The FN FNX is a semi-automatic large framed pistol chambered in 9mm, .40 S&W and .45 ACP. The FNX was introduced in 2009 and actually stems from the FN FNP-45 USG, a .45-caliber pistol designed with specifications that comply with the US DoD’s Joint Combat Pistol Program.
The FNX is hammer fired and uses a single-action/double-action trigger. Features include a polymer frame, three-dot sights, ambidextrous controls that include a manual safety/decocker and slide stop, interchangeable backstraps with lanyard eyelets, so the user can attach it to his or her rig with string, and a Picatinny rail for easy mounting of accessories.
Its four-inch barrel is hammer-forged, meaning the rifling is durable and accurate, and is made of stainless steel. Inside the chamber it has a polished feed ramp.
And though the frame is polymer, the slide is made of stainless steel and is available with either a matte silver or matte black finish.
The FNX is available in different calibers, so, of course, its size and capacity change as well.
The FNX-9 is chambered in 9mm, weighs 21.9 ounces and its magazine holds 17 rounds.
The FNX-40 is chambered in .40 S&W, has a four-inch barrel and we
|Features:||Loaded chamber indicator; Picatinny rail; interchangeable backstraps; hammer-forged barrel; ambidextrous magazine release and safety lever; safety acts as de-cocker; and front slide serrations|
|Material/Finish:||Stainless steel<br />Stainless steel/matte black|
|Twist:||1 in 10"|
Editor ReviewA Polymer to Change One's Mind
Being more of an old-school type, I do not own any weapons with polymer frames. I know they can be practical and very effective, but there’s something about the heft and feel of all-steel pistol that most polymers lack. However, FNH USA’s FNX-9 could very well be the handgun to change my mind.
The FNX-9 is a double-action pistol, which means that with the safety off, the trigger can be pulled even without the slide being racked or the hammer pulled back. At 10-pounds, the double-action pull is rather heavy when compared to the five-pounds in single-action mode, but it’s still very doable. The FNX-9 is basically an improved version of the previous FNP-9, and one of the improvements is the trigger pull. It’s noticeably better. It is extremely smooth from start to finish.
Those of you who, like myself, enjoy the 1911 platforms will love the fact that the FNX-9 can be carried cocked-and-locked. For many dyed-in-the-wool gun enthusiasts, that option is an absolute must. The magazines were also improved over the FNP model, and now sport a 17-round capacity. Because of the pistol’s polymer frame and stainless steel slide, it weighs in at a comfortable 25 ounces, which is perfect for a carry piece (for me at least), and to top that the mags hold 18 rounds.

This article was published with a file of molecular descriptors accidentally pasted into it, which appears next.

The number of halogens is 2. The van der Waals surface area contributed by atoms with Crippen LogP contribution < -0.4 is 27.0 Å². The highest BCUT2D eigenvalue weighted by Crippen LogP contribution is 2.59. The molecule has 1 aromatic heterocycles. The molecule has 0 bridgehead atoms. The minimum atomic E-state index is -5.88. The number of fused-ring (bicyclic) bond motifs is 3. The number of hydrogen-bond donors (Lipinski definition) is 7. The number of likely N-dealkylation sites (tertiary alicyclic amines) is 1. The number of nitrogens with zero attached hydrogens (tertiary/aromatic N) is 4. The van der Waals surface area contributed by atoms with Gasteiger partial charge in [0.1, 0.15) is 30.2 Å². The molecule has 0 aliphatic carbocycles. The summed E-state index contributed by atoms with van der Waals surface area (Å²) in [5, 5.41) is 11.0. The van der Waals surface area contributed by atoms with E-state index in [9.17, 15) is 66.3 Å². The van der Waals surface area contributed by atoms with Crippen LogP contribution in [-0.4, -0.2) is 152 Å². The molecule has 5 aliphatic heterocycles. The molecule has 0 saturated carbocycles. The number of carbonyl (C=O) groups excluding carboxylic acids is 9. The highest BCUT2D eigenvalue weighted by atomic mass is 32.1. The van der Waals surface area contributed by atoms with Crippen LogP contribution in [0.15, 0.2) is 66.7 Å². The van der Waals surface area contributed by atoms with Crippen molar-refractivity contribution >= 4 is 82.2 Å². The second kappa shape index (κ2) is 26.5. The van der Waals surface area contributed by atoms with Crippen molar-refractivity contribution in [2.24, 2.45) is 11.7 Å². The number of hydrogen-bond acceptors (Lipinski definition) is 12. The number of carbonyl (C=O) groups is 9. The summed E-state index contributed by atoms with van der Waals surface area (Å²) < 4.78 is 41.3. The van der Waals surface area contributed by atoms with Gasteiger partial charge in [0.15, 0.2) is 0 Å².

The safety on the FNX-9 is interesting, as well. It’s of ambidextrous ilk, and has more functions than just preventing the slide from moving. Of course, flipping the lever up with a round chambered keeps the pistol from firing. However, pushing it downward, past the center position, safely decocks the hammer when a round is chambered. If you keep the safety up in the locked position without a round chambered or the hammer cocked, it prevents the trigger from pulling and the hammer from moving. A great option for those who intend on using the double-action aspect of the pistol.
The barrel on the FNX-9 is lower than on the FNP model, reducing the height of the pistol in the shooter’s hand. This cuts back drastically on muzzle flip caused by recoil. The FNX-9 is definitely a soft shooter, especially for a polymer-framed piece.
Both the slide and barrel are stainless steel, and the barrels are cold hammer-forged for extra strength and durability. The pistol has regular three-dot sights that are clear but not great big, which adds to the gun’s concealed-carry appeal. It also comes from the factory with four interchangeable backstrap choices, so there is an option for any hand size.
Because they didn’t radically redesign the exterior, the FNX-9 will also fit perfectly into holsters made for the FNP, for those of you looking to upgrade. So, what about the price? The MSRP on the weapon is a hair over $700, which I feel is a competitive price for such a great pistol with a lot of really nice features.
Check out what others say about the FNH FNX-9:
"FN FNX-9 Review" by mattbeals, mattbeals.com
"The FNX-9: a review and range report with pics - new pics added" by Tangle, DefensiveCarry.com